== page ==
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using a Nikon BDC with .308

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using a Nikon BDC with .308

Old 12-12-2007, 05:25 AM
  #1  
Spike
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Default using a Nikon BDC with .308

Hi all....I'm wondering if anyone has used the nikon bdc scope on a .308 rifle. According to the literature, the scope was based on "most"centerfire calibers at 2800 fps. The .308 is right at that velocity. It seems as though it would work perfect with this caliber. I just put one on my Mossberg 100atr and would love to hear of any experiences withthe scope or scope/.308 combo. Thanks in advance
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Old 12-12-2007, 12:18 PM
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Nontypical Buck
 
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Default RE: using a Nikon BDC with .308

Zero in exactly at 100 yards. Then,every lil circle down from crosshairs is 100 yards farther,to 500 yards.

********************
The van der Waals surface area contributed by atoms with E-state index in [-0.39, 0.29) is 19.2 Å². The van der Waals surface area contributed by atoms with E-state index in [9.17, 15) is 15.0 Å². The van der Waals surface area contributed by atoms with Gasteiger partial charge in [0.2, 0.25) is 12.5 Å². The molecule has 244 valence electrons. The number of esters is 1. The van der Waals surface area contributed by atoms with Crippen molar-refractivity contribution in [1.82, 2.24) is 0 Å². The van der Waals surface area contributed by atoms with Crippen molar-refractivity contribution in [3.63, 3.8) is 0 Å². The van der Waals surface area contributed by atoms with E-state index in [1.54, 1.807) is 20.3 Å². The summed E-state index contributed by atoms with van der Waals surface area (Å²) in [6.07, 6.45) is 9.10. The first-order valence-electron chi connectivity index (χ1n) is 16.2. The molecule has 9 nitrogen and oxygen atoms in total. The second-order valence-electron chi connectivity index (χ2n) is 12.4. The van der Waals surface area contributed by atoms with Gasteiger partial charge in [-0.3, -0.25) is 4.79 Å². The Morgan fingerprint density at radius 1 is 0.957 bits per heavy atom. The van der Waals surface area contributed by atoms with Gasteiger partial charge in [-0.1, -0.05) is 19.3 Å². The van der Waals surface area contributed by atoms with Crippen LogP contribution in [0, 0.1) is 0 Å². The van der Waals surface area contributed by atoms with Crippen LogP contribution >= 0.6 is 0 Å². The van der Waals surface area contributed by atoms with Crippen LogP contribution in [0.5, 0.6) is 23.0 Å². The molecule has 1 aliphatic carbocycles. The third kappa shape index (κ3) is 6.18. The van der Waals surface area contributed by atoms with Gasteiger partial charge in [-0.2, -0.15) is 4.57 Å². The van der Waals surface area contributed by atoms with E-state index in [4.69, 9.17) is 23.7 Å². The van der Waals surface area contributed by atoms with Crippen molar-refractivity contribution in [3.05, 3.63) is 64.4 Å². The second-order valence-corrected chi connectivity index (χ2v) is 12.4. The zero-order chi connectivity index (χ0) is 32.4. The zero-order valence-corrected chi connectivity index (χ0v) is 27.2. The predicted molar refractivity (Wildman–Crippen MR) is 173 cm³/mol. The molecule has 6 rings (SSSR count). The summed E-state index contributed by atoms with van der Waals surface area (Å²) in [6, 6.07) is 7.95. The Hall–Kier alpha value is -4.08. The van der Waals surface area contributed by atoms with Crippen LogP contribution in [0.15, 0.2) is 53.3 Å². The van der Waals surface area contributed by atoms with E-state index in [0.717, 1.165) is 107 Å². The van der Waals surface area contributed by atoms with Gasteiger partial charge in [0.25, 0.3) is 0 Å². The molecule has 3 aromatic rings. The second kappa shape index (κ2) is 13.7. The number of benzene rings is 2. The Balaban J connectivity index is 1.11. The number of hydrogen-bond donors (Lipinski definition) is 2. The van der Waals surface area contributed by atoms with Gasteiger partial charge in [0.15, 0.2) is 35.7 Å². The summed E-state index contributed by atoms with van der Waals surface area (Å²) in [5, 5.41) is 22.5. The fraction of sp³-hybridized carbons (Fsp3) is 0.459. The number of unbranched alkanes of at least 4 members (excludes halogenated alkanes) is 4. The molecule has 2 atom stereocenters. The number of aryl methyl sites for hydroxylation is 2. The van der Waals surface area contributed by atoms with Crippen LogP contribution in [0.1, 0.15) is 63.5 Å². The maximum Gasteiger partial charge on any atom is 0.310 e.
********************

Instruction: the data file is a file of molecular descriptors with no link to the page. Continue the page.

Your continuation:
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Old 12-12-2007, 12:29 PM
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Spike
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Default RE: using a Nikon BDC with .308

I know that it's designed that way, but is it pretty much exact with the .308 shooting 150 grain bullets at 2800 fps. Actually, the fusions I shoot are 2820 @ the muzzle
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Old 12-12-2007, 12:40 PM
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Default RE: using a Nikon BDC with .308

ORIGINAL: muzzypower

I know that it's designed that way, but is it pretty much exact with the .308 shooting 150 grain bullets at 2800 fps. Actually, the fusions I shoot are 2820 @ the muzzle
As always, it depends. Depends on how fast your barrel is. Depends how high your optics are mounted.